The release of those comical pictures of White House reporters having Super Soaker fights with White House employees at Joe Biden's mansion this past weekend has launched a raging ethical debate.

The would-be problem with this strange reporter/politician summer "beach party" at Joe Biden's government mansion involves a hypothetical like this: Do you really trust the man who wrote the following string of tweets, CNN senior White House correspondent Ed Henry, to bother pursuing negative stories, or doing anything even resembling accountability journalism in the most generous sense, against anyone with the slightest bit of power, ever?

It's almost as tragic and hilarious as his similar string of tweets about meeting Kim Kardashian at this year's White House Correspondents' Dinner. (We can't locate the appropriate screengrab right now. Breathe easy.)

The Atlantic's political editor Marc Ambinder was also at the Joe Biden government squirt gun party this weekend, and has been getting flamed all day after posting a video of the Super Soaker fights, which he reportedly lost. Ambinder responded with a measured defense of his ethics.

I take this argument to heart: journalists worthy of the name ought to be on duty 24 hours a day, and in an ideal world, any opportunity to interact with administration officials should be an opportunity to grill those officials on any range of subjects. Journalists, if they're good for anything, should use whatever access they have to consistently and relentless pressure powerful interests. We're at war; the government is detaining people indefinitely; there's a huge oil spill in the gulf; there are better things to do.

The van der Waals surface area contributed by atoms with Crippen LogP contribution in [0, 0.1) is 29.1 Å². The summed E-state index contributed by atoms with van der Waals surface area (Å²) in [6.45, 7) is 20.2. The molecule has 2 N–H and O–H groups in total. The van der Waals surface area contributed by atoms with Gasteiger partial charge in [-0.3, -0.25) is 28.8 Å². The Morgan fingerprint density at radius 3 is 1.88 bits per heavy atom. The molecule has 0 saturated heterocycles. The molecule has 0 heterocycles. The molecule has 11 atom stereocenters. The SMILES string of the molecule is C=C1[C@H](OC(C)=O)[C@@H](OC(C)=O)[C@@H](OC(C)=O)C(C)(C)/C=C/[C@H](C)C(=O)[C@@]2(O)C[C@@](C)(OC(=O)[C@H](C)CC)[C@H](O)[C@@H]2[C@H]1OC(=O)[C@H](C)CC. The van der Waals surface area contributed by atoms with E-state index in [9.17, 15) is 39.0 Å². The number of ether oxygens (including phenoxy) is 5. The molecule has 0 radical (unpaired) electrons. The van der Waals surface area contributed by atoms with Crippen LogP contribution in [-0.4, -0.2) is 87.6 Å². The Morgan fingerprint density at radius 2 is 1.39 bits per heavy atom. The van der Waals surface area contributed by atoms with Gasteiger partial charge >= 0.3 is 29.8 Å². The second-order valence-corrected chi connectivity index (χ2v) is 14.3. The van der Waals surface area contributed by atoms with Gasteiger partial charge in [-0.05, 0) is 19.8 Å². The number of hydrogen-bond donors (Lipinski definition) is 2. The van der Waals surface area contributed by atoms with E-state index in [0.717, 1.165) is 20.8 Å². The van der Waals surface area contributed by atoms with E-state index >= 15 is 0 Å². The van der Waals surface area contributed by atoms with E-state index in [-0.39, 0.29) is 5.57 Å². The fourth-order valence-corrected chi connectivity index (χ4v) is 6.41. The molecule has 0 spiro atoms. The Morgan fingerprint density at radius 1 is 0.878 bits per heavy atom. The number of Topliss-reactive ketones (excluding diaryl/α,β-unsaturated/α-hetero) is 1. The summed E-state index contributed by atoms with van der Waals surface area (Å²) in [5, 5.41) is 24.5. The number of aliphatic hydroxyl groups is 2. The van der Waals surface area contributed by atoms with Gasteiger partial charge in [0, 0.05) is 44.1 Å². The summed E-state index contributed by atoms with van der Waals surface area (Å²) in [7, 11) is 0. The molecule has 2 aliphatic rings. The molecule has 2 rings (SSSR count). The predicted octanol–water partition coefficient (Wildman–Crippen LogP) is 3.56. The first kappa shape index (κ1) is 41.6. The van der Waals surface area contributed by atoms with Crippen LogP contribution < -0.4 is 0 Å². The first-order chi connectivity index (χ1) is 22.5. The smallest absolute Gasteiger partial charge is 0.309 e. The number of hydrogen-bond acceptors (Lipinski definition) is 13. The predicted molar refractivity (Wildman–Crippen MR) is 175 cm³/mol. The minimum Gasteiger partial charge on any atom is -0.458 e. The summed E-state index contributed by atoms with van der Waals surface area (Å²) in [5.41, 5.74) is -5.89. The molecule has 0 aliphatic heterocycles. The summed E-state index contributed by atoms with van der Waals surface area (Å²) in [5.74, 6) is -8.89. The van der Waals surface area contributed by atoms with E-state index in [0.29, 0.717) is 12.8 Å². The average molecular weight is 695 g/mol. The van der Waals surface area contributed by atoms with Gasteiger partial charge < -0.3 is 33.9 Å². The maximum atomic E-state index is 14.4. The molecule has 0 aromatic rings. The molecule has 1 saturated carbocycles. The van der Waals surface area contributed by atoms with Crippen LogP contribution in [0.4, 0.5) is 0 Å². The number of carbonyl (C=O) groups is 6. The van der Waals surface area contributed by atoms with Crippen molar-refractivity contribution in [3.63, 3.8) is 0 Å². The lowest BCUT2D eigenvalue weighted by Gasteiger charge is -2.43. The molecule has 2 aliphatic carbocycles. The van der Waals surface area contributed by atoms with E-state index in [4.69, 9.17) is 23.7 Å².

But a bunch of really good, hardened, news-breaking, interest-accountable holding reporters are in fact able to share more comfortable moments with people they cover.

Fair enough. But who were these "really good, hardened, news-breaking, interest-accountable holding reporters" who accepted invites to the Joe Biden water gun party? This is far too flattering a description for Ed Henry.

One thing that's clear is that we haven't had a hilarious politician house party scandal like this in the political media since the 2008 presidential campaign, when John McCain held a barbecue for literally all political reporters at his Sedona ranch. Painful, it is, remembering those dark days of debate over the ethics of one reporter going crazy on McCain's tire swing, with her champagne.